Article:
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I have a modelform that will either create a new model or edit an existing one - this is simple and should work, but for some reason I'm getting a new instance every time.

The scenario is this is the first step in an ecommerce order. The user must fill out some info describing the order (which is stored in the model). I create the model, save it, then redirect to the next view for the user to enter their cc info. I stick the model in the session so I don't have to do a DB lookup in the next view. There is a link in the template for the second (cc info) view that lets the user go back to the first view to edit their order.

# forms.py

class MyForm(forms.ModelForm):
    class Meta:
        fields = ('field1', 'field2')
        model = MyModel

# views.py

def create_or_update(request):
    if request.method == 'POST':
        form = MyForm(request.POST)
        if form.is_valid():
            m = form.save(commit=False)
            # update some other fields that aren't in the form
            m.field3 = 'blah'
            m.field4 = 'blah'
            request.session['m'] = m
            return HttpResponseRedirect(reverse('enter_cc_info'))
        # invalid form, render template
        # check to see if we're coming back to edit an existing model
        # this part works, I get an instance as expected
        m = request.session.get('m', None)
        if m:
            instance = get_object_or_None(MyModel, id=m.id)
            if instance:
                form = MyForm(instance=instance)
                # can't find it in the DB, but it's in the session
                form = MyForm({'field1': m.field1, 'field2': m.field2})
            form = MyForm()

    # render the form

If I step through in the debugger when I go back to the view to edit an order that the form is created with the instance set to the previously created model, as expected. However, when the form is processed in the subsequent POST, it creates a new instance of the model when form.save() is called.

I believe this is because I've restricted the fields in the form, so there is nowhere in the rendered HTML to store the id (or other reference) to the existing model. However, I tried adding both a 'pk' and an 'id' field (not at the same time), but then my form doesn't render at all.

I suspect I'm making this more complicated than it needs to be, but I'm stuck at the moment and could use some feedback. Thanks in advance.

share|improve this question
"I believe this is because I've restricted the fields in the form"... so what happens if you don't restrict the fields on the form? –  Mike DeSimone Oct 6 '10 at 16:38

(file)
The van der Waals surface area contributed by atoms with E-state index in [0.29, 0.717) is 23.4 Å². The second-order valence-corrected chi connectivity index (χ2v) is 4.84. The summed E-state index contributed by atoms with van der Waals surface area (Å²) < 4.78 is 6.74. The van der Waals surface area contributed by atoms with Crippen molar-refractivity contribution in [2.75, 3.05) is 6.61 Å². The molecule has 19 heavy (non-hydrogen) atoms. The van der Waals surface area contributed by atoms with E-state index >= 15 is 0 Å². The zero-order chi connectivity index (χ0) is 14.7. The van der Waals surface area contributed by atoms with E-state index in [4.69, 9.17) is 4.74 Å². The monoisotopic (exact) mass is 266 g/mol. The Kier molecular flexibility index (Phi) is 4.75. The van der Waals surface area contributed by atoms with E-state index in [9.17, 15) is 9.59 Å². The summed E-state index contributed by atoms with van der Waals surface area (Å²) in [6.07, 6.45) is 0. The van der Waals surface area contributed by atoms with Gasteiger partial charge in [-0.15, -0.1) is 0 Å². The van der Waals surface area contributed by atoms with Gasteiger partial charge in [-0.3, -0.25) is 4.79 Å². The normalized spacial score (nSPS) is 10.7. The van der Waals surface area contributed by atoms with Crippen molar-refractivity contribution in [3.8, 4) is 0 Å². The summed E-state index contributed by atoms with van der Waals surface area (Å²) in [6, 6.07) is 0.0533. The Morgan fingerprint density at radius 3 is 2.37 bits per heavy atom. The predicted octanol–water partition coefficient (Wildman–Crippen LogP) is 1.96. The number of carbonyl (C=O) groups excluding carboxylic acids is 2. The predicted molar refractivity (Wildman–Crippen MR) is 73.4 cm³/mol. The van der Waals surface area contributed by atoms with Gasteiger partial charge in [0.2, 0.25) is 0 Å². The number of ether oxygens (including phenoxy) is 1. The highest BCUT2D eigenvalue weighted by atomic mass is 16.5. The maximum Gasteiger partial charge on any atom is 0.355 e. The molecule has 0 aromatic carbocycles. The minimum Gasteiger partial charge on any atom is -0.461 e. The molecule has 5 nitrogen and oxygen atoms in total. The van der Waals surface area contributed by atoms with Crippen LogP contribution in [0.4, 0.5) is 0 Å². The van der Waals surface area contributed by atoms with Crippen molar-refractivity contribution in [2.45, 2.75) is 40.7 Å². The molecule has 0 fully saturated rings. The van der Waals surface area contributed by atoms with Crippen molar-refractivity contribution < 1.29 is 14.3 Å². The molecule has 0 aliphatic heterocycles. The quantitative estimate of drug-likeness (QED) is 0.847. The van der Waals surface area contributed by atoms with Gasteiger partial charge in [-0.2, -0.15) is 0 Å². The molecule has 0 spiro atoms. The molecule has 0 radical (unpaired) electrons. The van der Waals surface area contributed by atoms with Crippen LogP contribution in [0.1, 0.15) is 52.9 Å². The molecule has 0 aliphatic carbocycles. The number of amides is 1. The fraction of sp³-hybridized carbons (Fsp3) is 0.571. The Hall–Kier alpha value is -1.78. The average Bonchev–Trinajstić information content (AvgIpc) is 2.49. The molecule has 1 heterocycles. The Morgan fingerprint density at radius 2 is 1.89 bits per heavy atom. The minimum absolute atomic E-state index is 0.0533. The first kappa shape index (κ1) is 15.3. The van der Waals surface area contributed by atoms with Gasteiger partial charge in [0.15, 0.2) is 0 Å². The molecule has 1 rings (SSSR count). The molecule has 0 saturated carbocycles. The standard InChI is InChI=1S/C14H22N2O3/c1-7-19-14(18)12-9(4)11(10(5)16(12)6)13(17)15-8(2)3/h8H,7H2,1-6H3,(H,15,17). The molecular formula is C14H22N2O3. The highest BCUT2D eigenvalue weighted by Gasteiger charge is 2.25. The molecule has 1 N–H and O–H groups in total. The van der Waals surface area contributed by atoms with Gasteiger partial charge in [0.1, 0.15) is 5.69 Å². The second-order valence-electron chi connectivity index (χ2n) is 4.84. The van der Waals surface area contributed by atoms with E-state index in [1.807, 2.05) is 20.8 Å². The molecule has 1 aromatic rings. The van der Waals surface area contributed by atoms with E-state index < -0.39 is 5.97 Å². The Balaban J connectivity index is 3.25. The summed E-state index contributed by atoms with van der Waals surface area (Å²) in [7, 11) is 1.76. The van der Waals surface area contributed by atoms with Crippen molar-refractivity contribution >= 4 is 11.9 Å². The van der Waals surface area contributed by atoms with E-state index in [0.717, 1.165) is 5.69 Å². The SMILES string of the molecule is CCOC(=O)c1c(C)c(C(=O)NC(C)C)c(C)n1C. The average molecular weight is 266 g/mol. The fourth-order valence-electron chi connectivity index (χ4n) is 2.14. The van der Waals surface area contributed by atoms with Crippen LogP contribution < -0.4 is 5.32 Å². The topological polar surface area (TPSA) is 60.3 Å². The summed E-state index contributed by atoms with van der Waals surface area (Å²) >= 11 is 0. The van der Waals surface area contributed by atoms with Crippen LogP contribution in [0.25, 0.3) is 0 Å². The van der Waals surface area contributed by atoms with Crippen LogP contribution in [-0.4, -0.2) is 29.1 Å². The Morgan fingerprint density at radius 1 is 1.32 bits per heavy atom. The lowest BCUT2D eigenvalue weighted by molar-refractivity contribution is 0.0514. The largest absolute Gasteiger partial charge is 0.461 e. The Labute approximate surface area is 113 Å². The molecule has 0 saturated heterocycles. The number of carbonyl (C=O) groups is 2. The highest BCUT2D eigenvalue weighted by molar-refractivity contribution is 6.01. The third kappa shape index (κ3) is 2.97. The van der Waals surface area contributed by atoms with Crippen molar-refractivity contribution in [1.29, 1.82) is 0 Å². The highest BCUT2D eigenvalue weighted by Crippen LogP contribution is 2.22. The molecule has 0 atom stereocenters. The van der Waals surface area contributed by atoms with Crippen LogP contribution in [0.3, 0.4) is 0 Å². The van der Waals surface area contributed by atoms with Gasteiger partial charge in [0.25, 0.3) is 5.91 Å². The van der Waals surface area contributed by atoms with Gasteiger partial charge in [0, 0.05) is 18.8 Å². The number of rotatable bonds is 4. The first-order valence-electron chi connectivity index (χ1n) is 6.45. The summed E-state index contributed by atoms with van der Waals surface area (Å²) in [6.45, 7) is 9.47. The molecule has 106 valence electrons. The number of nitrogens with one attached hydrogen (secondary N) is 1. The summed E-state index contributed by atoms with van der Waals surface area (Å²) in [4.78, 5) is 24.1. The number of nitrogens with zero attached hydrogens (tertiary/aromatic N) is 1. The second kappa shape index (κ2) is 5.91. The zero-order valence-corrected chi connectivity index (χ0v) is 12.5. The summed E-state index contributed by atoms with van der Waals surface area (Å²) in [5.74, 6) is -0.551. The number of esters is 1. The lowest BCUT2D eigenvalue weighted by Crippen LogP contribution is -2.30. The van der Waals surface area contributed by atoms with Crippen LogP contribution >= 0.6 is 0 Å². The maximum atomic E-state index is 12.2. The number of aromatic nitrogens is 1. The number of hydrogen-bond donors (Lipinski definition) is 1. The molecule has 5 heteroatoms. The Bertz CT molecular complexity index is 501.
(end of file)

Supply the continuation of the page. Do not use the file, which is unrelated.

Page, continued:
1 Answer 1

up vote 6 down vote accepted

This is interesting. Here is my stab at it. Consider this line:

form = MyForm(request.POST)

Can you inspect the contents of request.POST? Specifically, check if there is any information regarding which instance of the model is being edited. You'll find that there is none. In other words, each time you save the form on POST a new instance will be created.

Why does this happen? When you create a form passing the instance=instance keyword argument you are telling the Form class to return an instance for an instance of the model. However when you render the form to the template, this information is used only to fill in the fields. That is, the information about the specific instance is lost. Naturally when you post pack there is way to connect to the old instance.

How can you prevent this? A common idiom is to use the primary key as part of the URL and look up an instance on POST. Then create the form. In your case this would mean:

def create_or_update(request, instance_id):
#                             ^^^^^ 
#                             URL param
    if request.method == 'POST':
        instance = get_object_or_None(Model, pk = instance_id)
        # ^^^^^
        # Look up the instance

        form = MyForm(request.POST, instance = instance)
        #                           ^^^^^^^
        #                           pass the instance now.
        if form.is_valid():
share|improve this answer
with some minor changes (grabbed existing model from request.session instead of URL), that did the trick. Didn't know about MyForm(request.POST, instance=instance), thanks! –  Chris Lawlor Oct 6 '10 at 17:10

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